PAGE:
Minerva is a victim of abuse in the male-controlled Hispanic culture. As suggested by the text, women abuse is not only limited to wives but also daughters and little girls. An example of this idea in the novel is Esperanza's observation of the life a girl named Sally. Because Sally is afraid of telling the truth about her abusive father, she ends up making excuses regarding him. As Esperanza notes, Sally says his father never hits her hard (Cisneros 92). Although Sally confesses being beaten by her abusive father, she still supports him. The action of the mums in the text is inappropriate. The mothers make an effort to ease the pain and whitewash the evidence instead of taking the right course of action and stop the abuse. An excellent example from the text is when Sally's mother rubs lard all over the hurting places (Cisneros 92). Women are afraid of standing up to men for their children and their sake as well. As the text proposes, ill-treat of women is a disturbing issue within the confines of the Hispanic community. As a result of not being valued nor respected, women in the text feel like hopeless victims.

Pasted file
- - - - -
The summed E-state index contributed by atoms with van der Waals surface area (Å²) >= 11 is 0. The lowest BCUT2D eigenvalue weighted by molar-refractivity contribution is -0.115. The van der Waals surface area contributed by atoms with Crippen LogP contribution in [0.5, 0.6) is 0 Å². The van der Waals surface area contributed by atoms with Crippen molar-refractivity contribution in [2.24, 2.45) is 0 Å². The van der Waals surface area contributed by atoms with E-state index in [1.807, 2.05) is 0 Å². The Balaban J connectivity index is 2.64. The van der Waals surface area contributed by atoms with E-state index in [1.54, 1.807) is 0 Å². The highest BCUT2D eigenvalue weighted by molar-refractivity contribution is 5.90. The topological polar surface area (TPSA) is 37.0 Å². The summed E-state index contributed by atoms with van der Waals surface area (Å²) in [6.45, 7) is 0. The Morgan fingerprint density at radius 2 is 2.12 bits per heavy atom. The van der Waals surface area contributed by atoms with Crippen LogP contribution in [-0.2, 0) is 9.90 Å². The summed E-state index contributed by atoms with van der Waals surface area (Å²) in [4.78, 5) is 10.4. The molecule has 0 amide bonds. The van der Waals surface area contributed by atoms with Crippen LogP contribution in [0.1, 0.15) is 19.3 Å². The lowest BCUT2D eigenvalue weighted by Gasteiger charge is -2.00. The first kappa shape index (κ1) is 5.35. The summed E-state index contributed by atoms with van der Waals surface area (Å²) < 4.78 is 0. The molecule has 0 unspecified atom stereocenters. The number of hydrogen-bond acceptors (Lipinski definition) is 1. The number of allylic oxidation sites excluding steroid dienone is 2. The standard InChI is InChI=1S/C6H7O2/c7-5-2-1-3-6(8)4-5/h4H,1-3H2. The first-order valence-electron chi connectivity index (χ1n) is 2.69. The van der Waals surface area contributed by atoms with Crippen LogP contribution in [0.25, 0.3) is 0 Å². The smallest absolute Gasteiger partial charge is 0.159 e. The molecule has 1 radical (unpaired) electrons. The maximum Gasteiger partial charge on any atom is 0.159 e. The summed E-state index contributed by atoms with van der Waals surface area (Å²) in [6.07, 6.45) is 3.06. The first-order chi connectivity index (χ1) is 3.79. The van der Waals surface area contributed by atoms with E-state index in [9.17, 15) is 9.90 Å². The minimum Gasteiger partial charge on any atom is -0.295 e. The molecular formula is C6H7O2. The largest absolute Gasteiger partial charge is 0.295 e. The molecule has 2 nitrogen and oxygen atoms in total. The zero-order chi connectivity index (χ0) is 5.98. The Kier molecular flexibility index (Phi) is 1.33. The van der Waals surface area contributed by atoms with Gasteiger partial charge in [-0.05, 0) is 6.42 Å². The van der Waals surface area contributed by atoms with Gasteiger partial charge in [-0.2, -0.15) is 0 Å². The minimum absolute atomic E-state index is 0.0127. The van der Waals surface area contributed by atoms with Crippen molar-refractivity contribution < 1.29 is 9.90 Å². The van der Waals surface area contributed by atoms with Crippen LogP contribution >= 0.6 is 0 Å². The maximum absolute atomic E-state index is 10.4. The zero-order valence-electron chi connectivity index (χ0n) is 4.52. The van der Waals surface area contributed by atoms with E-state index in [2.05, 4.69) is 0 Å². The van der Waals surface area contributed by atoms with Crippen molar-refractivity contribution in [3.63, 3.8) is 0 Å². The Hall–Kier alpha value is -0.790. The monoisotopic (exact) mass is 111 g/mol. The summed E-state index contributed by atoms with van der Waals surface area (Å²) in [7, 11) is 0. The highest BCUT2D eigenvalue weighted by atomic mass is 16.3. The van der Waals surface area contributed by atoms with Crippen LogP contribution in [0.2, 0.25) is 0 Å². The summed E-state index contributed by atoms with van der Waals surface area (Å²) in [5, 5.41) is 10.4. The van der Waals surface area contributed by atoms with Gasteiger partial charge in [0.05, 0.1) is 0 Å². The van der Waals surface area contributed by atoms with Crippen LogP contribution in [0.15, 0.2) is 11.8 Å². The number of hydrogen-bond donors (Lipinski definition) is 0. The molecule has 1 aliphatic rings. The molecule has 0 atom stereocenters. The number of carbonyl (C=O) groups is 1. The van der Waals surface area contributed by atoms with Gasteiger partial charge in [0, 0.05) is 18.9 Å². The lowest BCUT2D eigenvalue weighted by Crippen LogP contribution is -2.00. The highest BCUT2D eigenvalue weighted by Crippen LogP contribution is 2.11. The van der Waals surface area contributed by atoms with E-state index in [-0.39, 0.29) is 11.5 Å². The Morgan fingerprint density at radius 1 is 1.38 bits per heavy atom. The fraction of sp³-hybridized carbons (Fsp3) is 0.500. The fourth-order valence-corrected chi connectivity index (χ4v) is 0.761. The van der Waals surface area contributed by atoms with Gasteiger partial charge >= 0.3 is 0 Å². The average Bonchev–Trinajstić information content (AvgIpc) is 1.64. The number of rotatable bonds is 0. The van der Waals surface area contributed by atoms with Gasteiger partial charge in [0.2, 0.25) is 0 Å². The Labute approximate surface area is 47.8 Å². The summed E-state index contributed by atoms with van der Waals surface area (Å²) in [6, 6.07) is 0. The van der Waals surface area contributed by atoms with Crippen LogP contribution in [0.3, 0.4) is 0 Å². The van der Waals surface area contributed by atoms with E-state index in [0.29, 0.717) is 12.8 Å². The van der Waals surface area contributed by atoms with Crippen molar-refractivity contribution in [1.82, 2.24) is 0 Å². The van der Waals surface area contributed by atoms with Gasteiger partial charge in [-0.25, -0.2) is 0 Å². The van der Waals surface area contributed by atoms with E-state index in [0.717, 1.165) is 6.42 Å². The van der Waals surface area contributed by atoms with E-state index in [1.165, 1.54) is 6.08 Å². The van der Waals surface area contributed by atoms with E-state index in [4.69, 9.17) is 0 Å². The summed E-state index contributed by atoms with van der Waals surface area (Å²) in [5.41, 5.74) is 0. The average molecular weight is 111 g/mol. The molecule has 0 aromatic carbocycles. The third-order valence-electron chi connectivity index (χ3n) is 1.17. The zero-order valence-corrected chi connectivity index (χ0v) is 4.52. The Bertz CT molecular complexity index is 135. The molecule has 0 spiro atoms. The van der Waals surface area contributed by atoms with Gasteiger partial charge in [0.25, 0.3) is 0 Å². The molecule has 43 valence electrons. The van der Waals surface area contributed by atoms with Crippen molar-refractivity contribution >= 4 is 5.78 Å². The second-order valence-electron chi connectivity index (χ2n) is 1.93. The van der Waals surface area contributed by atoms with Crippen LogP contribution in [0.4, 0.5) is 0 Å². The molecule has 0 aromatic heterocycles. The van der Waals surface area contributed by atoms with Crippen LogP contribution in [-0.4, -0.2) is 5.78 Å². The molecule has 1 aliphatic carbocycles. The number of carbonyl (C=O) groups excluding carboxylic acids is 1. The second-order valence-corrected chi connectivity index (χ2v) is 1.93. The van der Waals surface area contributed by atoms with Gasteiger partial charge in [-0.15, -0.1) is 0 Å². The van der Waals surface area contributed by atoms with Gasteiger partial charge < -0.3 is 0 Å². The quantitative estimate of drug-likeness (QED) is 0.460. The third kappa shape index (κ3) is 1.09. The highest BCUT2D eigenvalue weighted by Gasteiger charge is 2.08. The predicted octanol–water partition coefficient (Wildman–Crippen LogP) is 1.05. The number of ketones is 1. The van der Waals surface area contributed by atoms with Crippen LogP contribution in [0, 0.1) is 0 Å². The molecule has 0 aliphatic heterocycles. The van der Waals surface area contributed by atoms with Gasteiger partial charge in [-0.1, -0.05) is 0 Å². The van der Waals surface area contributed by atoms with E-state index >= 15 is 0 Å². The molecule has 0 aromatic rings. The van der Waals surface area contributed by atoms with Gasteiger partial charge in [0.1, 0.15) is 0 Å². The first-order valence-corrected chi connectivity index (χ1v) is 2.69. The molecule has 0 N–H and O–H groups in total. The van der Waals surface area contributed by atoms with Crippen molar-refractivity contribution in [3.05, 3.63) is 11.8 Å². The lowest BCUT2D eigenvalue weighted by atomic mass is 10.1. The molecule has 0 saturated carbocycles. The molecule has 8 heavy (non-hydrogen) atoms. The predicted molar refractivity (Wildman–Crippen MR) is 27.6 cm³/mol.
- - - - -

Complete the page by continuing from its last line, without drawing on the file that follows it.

The first step to Esperanza's declaration for her freedom is marked by Cisneros letting her write about her experiences. However, Esperanza responds positively to these challenges as she writes about her experiences. She instead uses the lessons to fuel up her maturation. To Esperanza, allowing herself to be a subject of those abusive experiences was not an option for her at any given moment. Upon reflecting on the human brutality and hostility of wife-beating, Valdes agrees with the fact that for the women to break themselves out of the ill-treated circle, it will undoubtedly take them strong willpower to speak against it and evade it but not hatred or violence. It is a result of how ladies in the script are handled that Esperanza behaves as she does especially when responding to the attention given to her by boys.